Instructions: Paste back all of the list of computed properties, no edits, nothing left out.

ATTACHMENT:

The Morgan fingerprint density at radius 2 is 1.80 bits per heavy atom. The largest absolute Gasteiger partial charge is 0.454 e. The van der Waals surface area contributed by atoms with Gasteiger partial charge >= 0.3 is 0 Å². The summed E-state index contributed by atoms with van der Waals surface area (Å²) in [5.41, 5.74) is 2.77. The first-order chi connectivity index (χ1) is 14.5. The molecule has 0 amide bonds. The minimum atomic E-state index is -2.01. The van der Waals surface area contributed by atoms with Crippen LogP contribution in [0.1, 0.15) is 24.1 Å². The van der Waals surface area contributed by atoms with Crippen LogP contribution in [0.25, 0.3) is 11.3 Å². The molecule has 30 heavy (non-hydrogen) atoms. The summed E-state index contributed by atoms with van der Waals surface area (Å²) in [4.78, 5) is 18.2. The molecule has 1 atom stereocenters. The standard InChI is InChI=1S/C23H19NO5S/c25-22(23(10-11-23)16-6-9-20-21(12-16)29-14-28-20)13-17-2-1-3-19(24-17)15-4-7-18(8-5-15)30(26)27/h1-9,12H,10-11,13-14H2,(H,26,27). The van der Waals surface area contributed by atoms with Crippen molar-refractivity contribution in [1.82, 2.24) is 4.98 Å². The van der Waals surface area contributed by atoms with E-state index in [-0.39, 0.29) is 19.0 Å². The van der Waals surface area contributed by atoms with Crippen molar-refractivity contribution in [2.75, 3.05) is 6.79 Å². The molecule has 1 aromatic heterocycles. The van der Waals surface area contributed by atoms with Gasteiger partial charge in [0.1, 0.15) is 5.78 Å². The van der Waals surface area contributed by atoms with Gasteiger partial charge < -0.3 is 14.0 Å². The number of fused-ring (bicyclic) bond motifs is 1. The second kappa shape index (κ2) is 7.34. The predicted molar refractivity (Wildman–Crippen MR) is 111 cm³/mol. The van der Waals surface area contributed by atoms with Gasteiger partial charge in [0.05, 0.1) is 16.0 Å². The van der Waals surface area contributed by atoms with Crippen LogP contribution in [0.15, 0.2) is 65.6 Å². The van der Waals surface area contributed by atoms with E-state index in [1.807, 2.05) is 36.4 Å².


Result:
The Morgan fingerprint density at radius 2 is 1.80 bits per heavy atom. The largest absolute Gasteiger partial charge is 0.454 e. The van der Waals surface area contributed by atoms with Gasteiger partial charge >= 0.3 is 0 Å². The summed E-state index contributed by atoms with van der Waals surface area (Å²) in [5.41, 5.74) is 2.77. The first-order chi connectivity index (χ1) is 14.5. The molecule has 0 amide bonds. The minimum atomic E-state index is -2.01. The van der Waals surface area contributed by atoms with Crippen LogP contribution in [0.1, 0.15) is 24.1 Å². The van der Waals surface area contributed by atoms with Crippen LogP contribution in [0.25, 0.3) is 11.3 Å². The molecule has 30 heavy (non-hydrogen) atoms. The summed E-state index contributed by atoms with van der Waals surface area (Å²) in [4.78, 5) is 18.2. The molecule has 1 atom stereocenters. The standard InChI is InChI=1S/C23H19NO5S/c25-22(23(10-11-23)16-6-9-20-21(12-16)29-14-28-20)13-17-2-1-3-19(24-17)15-4-7-18(8-5-15)30(26)27/h1-9,12H,10-11,13-14H2,(H,26,27). The van der Waals surface area contributed by atoms with Crippen molar-refractivity contribution in [1.82, 2.24) is 4.98 Å². The van der Waals surface area contributed by atoms with E-state index in [-0.39, 0.29) is 19.0 Å². The van der Waals surface area contributed by atoms with Crippen molar-refractivity contribution in [2.75, 3.05) is 6.79 Å². The molecule has 1 aromatic heterocycles. The van der Waals surface area contributed by atoms with Gasteiger partial charge in [0.1, 0.15) is 5.78 Å². The van der Waals surface area contributed by atoms with Gasteiger partial charge < -0.3 is 14.0 Å². The number of fused-ring (bicyclic) bond motifs is 1. The second kappa shape index (κ2) is 7.34. The predicted molar refractivity (Wildman–Crippen MR) is 111 cm³/mol. The van der Waals surface area contributed by atoms with Gasteiger partial charge in [0.05, 0.1) is 16.0 Å². The van der Waals surface area contributed by atoms with Crippen LogP contribution in [0.15, 0.2) is 65.6 Å². The van der Waals surface area contributed by atoms with E-state index in [1.807, 2.05) is 36.4 Å².